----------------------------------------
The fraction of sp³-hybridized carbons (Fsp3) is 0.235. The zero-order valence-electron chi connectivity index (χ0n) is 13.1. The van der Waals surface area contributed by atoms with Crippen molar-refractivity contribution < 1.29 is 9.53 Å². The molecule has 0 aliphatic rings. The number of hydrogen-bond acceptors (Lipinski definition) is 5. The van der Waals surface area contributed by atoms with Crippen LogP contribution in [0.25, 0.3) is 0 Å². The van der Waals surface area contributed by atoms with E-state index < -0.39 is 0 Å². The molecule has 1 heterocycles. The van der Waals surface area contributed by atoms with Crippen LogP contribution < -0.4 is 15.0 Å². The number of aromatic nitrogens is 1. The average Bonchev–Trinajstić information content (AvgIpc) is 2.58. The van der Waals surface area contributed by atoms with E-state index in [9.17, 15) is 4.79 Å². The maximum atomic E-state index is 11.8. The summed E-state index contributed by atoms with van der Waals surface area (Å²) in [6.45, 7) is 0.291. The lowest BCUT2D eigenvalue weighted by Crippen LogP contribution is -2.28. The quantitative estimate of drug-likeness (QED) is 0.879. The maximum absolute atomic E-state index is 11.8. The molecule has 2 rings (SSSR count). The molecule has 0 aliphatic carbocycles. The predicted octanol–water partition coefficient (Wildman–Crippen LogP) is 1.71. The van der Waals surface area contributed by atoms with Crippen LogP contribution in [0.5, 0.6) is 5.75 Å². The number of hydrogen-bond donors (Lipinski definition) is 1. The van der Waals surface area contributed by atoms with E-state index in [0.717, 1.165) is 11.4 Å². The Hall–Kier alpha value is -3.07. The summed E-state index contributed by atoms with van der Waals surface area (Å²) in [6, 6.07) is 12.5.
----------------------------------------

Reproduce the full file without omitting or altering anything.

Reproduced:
The fraction of sp³-hybridized carbons (Fsp3) is 0.235. The zero-order valence-electron chi connectivity index (χ0n) is 13.1. The van der Waals surface area contributed by atoms with Crippen molar-refractivity contribution < 1.29 is 9.53 Å². The molecule has 0 aliphatic rings. The number of hydrogen-bond acceptors (Lipinski definition) is 5. The van der Waals surface area contributed by atoms with Crippen LogP contribution in [0.25, 0.3) is 0 Å². The van der Waals surface area contributed by atoms with E-state index < -0.39 is 0 Å². The molecule has 1 heterocycles. The van der Waals surface area contributed by atoms with Crippen LogP contribution < -0.4 is 15.0 Å². The number of aromatic nitrogens is 1. The average Bonchev–Trinajstić information content (AvgIpc) is 2.58. The van der Waals surface area contributed by atoms with E-state index in [9.17, 15) is 4.79 Å². The maximum atomic E-state index is 11.8. The summed E-state index contributed by atoms with van der Waals surface area (Å²) in [6.45, 7) is 0.291. The lowest BCUT2D eigenvalue weighted by Crippen LogP contribution is -2.28. The quantitative estimate of drug-likeness (QED) is 0.879. The maximum absolute atomic E-state index is 11.8. The molecule has 2 rings (SSSR count). The molecule has 0 aliphatic carbocycles. The predicted octanol–water partition coefficient (Wildman–Crippen LogP) is 1.71. The van der Waals surface area contributed by atoms with Crippen LogP contribution in [0.5, 0.6) is 5.75 Å². The number of hydrogen-bond donors (Lipinski definition) is 1. The van der Waals surface area contributed by atoms with E-state index in [0.717, 1.165) is 11.4 Å². The Hall–Kier alpha value is -3.07. The summed E-state index contributed by atoms with van der Waals surface area (Å²) in [6, 6.07) is 12.5.